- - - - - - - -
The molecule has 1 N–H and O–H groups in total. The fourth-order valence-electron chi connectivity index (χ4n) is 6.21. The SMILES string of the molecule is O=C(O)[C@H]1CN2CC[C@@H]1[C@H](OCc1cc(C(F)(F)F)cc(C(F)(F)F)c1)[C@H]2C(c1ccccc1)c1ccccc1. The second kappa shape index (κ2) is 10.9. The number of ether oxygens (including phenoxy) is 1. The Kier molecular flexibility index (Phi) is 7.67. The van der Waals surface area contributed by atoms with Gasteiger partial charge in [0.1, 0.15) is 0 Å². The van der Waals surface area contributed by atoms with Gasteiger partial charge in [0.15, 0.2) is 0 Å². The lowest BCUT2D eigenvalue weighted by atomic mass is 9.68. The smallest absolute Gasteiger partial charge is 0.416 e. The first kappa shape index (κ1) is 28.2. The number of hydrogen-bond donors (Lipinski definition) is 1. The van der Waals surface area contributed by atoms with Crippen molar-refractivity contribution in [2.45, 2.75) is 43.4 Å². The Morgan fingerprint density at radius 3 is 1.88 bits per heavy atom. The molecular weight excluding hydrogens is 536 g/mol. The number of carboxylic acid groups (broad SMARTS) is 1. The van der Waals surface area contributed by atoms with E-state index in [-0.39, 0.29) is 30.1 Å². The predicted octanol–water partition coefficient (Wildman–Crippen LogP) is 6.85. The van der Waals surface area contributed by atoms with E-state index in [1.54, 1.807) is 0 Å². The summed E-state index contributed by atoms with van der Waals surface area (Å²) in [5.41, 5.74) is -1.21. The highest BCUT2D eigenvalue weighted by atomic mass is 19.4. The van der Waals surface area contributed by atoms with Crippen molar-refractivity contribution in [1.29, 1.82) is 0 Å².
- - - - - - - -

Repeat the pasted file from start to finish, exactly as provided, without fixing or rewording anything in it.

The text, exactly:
The molecule has 1 N–H and O–H groups in total. The fourth-order valence-electron chi connectivity index (χ4n) is 6.21. The SMILES string of the molecule is O=C(O)[C@H]1CN2CC[C@@H]1[C@H](OCc1cc(C(F)(F)F)cc(C(F)(F)F)c1)[C@H]2C(c1ccccc1)c1ccccc1. The second kappa shape index (κ2) is 10.9. The number of ether oxygens (including phenoxy) is 1. The Kier molecular flexibility index (Phi) is 7.67. The van der Waals surface area contributed by atoms with Gasteiger partial charge in [0.1, 0.15) is 0 Å². The van der Waals surface area contributed by atoms with Gasteiger partial charge in [0.15, 0.2) is 0 Å². The lowest BCUT2D eigenvalue weighted by atomic mass is 9.68. The smallest absolute Gasteiger partial charge is 0.416 e. The first kappa shape index (κ1) is 28.2. The number of hydrogen-bond donors (Lipinski definition) is 1. The van der Waals surface area contributed by atoms with Crippen molar-refractivity contribution in [2.45, 2.75) is 43.4 Å². The Morgan fingerprint density at radius 3 is 1.88 bits per heavy atom. The molecular weight excluding hydrogens is 536 g/mol. The number of carboxylic acid groups (broad SMARTS) is 1. The van der Waals surface area contributed by atoms with E-state index in [-0.39, 0.29) is 30.1 Å². The predicted octanol–water partition coefficient (Wildman–Crippen LogP) is 6.85. The van der Waals surface area contributed by atoms with E-state index in [1.54, 1.807) is 0 Å². The summed E-state index contributed by atoms with van der Waals surface area (Å²) in [5.41, 5.74) is -1.21. The highest BCUT2D eigenvalue weighted by atomic mass is 19.4. The van der Waals surface area contributed by atoms with Crippen molar-refractivity contribution in [1.29, 1.82) is 0 Å².